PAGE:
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Air temperature and glacier melting in the outer-tropics

Congress: 2008
Author(s):
Jean Emmanuel Sicart Great Ice IRD, Case MSE, UMII 300, avenue du Professeur Emile Jeanbrau 34 095 Montpellier cedex 5, France Tel.: 0033 (0)4 67149035 / Fax: 0033 (0)4 67149071 sicart@msem.univ- montp2.fr

Keyword(s): tropical glaciers, temperature, melting discharge, water resources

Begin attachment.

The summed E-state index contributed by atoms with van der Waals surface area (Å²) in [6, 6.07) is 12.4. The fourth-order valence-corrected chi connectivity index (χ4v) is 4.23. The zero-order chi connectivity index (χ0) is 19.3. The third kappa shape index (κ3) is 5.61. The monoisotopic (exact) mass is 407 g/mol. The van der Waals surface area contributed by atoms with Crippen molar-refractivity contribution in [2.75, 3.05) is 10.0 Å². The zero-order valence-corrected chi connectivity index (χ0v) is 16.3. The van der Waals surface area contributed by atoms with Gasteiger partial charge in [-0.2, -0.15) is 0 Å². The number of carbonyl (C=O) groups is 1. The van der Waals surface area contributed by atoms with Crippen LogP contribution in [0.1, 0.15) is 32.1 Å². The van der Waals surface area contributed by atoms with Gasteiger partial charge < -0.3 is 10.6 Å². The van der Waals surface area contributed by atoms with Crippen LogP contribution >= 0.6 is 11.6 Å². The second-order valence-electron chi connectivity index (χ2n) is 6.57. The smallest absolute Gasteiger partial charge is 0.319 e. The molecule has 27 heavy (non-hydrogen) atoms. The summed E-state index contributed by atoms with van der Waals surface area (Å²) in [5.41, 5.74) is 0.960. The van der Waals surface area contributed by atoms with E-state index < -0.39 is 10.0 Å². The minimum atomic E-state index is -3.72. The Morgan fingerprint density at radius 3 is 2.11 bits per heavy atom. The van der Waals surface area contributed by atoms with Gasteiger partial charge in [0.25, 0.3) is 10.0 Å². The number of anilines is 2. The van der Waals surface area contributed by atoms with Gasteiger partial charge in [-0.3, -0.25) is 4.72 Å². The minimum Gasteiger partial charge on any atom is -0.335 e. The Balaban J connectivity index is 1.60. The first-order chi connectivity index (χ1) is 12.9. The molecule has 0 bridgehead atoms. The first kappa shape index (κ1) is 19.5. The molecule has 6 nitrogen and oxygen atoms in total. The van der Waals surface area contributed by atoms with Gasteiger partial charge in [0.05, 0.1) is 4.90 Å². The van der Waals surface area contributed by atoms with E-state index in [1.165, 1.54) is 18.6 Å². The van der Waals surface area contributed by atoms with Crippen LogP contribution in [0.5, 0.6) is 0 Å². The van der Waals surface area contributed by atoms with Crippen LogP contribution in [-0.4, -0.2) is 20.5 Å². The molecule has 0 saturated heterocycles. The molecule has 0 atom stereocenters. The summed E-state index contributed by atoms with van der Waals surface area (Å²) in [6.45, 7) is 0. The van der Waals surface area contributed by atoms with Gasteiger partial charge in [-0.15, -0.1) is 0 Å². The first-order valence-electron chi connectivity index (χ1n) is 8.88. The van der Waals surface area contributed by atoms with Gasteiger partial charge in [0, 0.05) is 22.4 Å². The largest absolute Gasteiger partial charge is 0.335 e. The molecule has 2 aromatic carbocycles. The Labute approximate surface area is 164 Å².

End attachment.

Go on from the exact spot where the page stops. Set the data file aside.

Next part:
AbstractThe air temperature is a measure of the internal energy of the air under fixed conditions of pressure and humidity. It is no-linearly linked to most of the melting energy fluxes at a glacier surface. Numerous studies revealed a high correlation between ice or snow melt and air temperature. This relation explain the efficiency of degree-day models to forecast ice or snow melting in various climates: The degree-day model relates the melting to the sum of positive temperatures, generally at a daily time scale, the factor of proportionality being the degree-day factor. This statistical model does not make the distinction between causes and effects; the temperature being more a consequence than a cause of the energy fluxes. The degree-day model has been applied to investigate the sensitivity to climate change of glaciers throughout the world. However, rather few studies investigated the physical causes of the good correlation between air temperature and ice melting. The paradox is that radiation generally is the greater incoming energy flux, but is poorly correlated to the air temperature. In the Arctic Canada, Braithwaite [1981] showed that the high correlation between temperature and glacier melting is due to the sensible heat flux: although net radiation is the largest source of energy, the sensible heat flux is more variable than the radiation and better correlated with the temperature. Ohmura [2001] stressed the role of the atmospheric long-wave radiation. The sky long-wave irradiance usually is the largest incoming energy flux and comes from the near-surface layer of the atmosphere, whose temperature is well correlated to the temperature measured at screen level. These results may not be valid in all climates. Here, we analyze the relationship between temperature and the melting energy fluxes on a tropical glacier to test these hypotheses in a low latitude climate. The cased study is the tropical Zongo Glacier, Bolivia. We show that the sensible heat flux is less important on tropical glaciers than on mid-latitude glaciers because of smaller temperature gradients (low latitude) and smaller air density (very high altitude). Melting is controlled by the radiation fluxes. Solar radiation is positively correlated to the temperature, whereas long-wave radiation is negatively correlated to it. As a result, the melting of Zongo Glacier is poorly correlated to the air temperature at a daily time scale. This study suggests that the degree-day model may no be appropriate to forecast the melting of tropical glaciers at short time steps.
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